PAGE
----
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the internal structure of a family and of its wider context, much like a family tree. A genogram broadly follows the conventions of a genetic chart. Usually at least three generations of a family are recorded, each generation occupying a separate horizontal level on the chart A genogram is relevant to family assessment for many reasons as it allows for information to be summarised and viewed in a simple manner it also provides a method for gaining insight into family development and functioning.
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Marble Cinematic Universe Analysis
the another world which is different with the living world and form a virtual view of the world like appearance of the super heros to save the people in the dangerous situations and the world that is worked by the magic, not science. As a result, ‘Marble Cinematic Universe’ is established and the Hogwarts is build in each countries. Like this, the view of the world forms one prologue through the Story telling : it is a compound word of ‘story’ and ‘telling’ and means delivering through the word.
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Introduction Group therapies for drug and alcohol abusers use affiliation, support, and peer confrontation to help patients struggling to move from addiction to recovery. The practicum site chosen was Challenges, which is a state licensed and JCAHO accredited private addictions and mental health treatment center located in the greater Fort Lauderdale, Florida area. At Challenges the model of relapse prevention treatment represents a new and unique direction in relapse care. They incorporate the.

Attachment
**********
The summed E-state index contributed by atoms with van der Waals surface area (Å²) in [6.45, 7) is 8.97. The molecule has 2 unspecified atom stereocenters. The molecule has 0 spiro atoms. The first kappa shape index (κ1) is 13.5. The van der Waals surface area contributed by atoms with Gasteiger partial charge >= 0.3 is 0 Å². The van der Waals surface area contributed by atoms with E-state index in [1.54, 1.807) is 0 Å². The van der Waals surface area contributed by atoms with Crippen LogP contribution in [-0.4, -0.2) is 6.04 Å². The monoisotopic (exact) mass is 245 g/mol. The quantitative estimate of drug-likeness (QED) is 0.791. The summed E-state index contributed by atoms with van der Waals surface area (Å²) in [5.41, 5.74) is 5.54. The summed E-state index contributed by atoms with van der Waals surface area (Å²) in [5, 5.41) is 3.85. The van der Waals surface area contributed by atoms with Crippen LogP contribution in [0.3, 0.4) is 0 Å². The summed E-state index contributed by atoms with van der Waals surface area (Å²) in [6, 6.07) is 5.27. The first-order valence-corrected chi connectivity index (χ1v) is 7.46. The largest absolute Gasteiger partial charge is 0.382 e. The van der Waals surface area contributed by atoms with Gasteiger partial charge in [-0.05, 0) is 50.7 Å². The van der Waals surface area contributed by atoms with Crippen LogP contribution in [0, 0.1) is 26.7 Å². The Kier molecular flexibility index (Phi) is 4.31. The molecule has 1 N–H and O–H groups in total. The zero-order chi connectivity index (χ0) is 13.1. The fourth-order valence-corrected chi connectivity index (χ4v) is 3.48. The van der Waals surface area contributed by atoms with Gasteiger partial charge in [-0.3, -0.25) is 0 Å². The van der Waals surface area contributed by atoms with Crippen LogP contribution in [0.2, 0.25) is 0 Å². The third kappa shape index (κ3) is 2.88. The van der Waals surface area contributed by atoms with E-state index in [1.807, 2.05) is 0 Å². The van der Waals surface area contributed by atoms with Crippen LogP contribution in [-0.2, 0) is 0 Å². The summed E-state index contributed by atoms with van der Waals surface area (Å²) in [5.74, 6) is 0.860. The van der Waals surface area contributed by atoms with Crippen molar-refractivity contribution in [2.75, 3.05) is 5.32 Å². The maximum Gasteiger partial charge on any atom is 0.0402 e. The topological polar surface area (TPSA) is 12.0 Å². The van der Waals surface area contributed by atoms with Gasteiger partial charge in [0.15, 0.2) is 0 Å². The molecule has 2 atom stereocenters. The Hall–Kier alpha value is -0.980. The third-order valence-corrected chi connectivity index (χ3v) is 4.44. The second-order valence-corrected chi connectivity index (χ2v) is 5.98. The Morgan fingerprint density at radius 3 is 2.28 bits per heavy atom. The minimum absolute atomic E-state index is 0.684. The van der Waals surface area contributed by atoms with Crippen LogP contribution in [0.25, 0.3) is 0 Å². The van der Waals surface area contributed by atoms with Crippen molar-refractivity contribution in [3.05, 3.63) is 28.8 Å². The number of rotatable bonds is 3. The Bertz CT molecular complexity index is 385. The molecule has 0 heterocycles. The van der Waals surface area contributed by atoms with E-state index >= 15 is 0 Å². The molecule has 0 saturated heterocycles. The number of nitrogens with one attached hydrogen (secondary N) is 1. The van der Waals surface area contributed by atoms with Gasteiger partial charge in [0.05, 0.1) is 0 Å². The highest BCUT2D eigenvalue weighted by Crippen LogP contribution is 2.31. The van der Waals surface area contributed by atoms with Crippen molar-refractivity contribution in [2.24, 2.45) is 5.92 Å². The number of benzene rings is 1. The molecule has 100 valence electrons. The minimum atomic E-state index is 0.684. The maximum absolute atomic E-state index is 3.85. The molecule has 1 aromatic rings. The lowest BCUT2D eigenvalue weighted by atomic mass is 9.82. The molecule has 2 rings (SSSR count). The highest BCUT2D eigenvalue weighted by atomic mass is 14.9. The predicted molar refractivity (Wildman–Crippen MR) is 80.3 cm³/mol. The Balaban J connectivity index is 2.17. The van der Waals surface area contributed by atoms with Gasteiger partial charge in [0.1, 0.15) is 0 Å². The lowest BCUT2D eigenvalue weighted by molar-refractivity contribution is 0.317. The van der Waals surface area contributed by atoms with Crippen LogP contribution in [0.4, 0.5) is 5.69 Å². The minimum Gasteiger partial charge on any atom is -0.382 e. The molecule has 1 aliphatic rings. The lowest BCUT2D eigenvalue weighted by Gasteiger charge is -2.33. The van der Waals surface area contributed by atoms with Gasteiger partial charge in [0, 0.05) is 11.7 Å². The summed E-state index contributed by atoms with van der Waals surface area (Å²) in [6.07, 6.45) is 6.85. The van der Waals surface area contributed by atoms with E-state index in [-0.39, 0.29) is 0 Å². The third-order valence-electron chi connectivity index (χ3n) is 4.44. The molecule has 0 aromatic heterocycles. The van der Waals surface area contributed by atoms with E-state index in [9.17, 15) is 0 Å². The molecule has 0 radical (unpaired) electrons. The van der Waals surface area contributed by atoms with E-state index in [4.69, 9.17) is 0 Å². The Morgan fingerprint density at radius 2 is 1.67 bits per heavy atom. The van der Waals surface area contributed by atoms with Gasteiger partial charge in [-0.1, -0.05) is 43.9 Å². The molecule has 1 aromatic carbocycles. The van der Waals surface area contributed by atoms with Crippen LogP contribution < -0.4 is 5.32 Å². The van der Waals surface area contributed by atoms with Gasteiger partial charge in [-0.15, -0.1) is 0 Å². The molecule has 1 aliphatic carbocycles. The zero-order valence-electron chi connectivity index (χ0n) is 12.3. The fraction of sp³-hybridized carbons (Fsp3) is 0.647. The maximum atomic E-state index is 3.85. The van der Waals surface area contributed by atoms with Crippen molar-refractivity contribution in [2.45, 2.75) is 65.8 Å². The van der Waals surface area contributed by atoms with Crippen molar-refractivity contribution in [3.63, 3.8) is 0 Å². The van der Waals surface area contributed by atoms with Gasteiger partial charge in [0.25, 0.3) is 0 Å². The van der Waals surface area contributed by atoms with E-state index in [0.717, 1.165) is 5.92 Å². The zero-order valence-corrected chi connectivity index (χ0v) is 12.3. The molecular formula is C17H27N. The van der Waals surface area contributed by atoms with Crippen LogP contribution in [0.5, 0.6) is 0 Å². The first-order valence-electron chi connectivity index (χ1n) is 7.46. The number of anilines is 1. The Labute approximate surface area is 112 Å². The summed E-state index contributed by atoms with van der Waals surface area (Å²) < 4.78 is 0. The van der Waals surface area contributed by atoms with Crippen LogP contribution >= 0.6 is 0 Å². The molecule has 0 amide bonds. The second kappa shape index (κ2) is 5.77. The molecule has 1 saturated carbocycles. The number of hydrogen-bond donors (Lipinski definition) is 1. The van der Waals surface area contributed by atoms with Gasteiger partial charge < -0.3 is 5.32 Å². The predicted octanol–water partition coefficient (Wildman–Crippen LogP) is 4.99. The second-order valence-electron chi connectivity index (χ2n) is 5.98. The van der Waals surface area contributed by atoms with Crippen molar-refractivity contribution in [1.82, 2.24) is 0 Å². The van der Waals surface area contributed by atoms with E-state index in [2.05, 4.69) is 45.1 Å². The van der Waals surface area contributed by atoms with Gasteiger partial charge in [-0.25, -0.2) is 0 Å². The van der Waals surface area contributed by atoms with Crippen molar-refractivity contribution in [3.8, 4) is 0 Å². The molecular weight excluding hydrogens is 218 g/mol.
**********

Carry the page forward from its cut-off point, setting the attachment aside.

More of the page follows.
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Decide among your group members which person will be responsible for each work of art or architecture. As you get to know your piece you should share with each other which vocabulary words you will cover.
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Now you’re ready to do your research by exploring the links below.
Remember, it’s your goal to GET US INTERESTED in your piece of sculpture, vase art, architectural sculpture, architecture, or painting. Point out interesting details about your piece. Give us some historical background if available. (What do we know? What don’t we know?). But most of all, sound ENTHUSED. You’ll find your enthusiasm will be contagious!
The websites and documents below will assist you in being a great docent during our tour of ancient Greek sculpture and architecture. I recommend that you begin with Smarthistory videos or other art history videos, if available.
Nota Bene: Please send me an email if you find that a link is not working OR if you have found another helpful online resource that I should post on this page. Thank you!
SOME INTRODUCTORY RESOURCES:
The Glory That Was Greece: Greek Art & Archaeology (from the Modern Scholar: Great Professors Teaching You) Check out this resource! It has a lot. Do a search of your work or art vocabulary and you may find something valuable to use! Download the Greek Art & Architecture Guide
Greek Bronzes in the Metropolitan Museum of Art
CYCLADIC PERIOD (5000 – 2400 BCE) –
Terms to use and explain (Cycladic):
Artworks to discuss (Cycladic):
- Standing female figure and Marble male figure (at MMA)
- Seated harp player (at MMA)
- Steatopygous female figure (at MMA)
Smarthistory on Cycladic Art (view for ALL Cycladic art pieces, including Standing female figureand Marble male figureand Seated harp player)
The J. Paul Getty Museum
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Grave Stele of Thrasynos
Unknown 139.1 × 38.7 × 3.8 cm (54 3/4 × 15 1/4 × 1 1/2 in.) 72.AA.120
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Not currently on view
Athens, Attica, Greece (Place Created)
139.1 × 38.7 × 3.8 cm (54 3/4 × 15 1/4 × 1 1/2 in.)
Inscription: ΘΡΑΣΩ ΝΙΔΟ ΤΡΑΣΥΝΟΣ ΑΡXΙΛΛA:( "Thrasynos, [son] of Thrasonides [and] Archilla".)
Gravestone of Thrasynos (Display Title)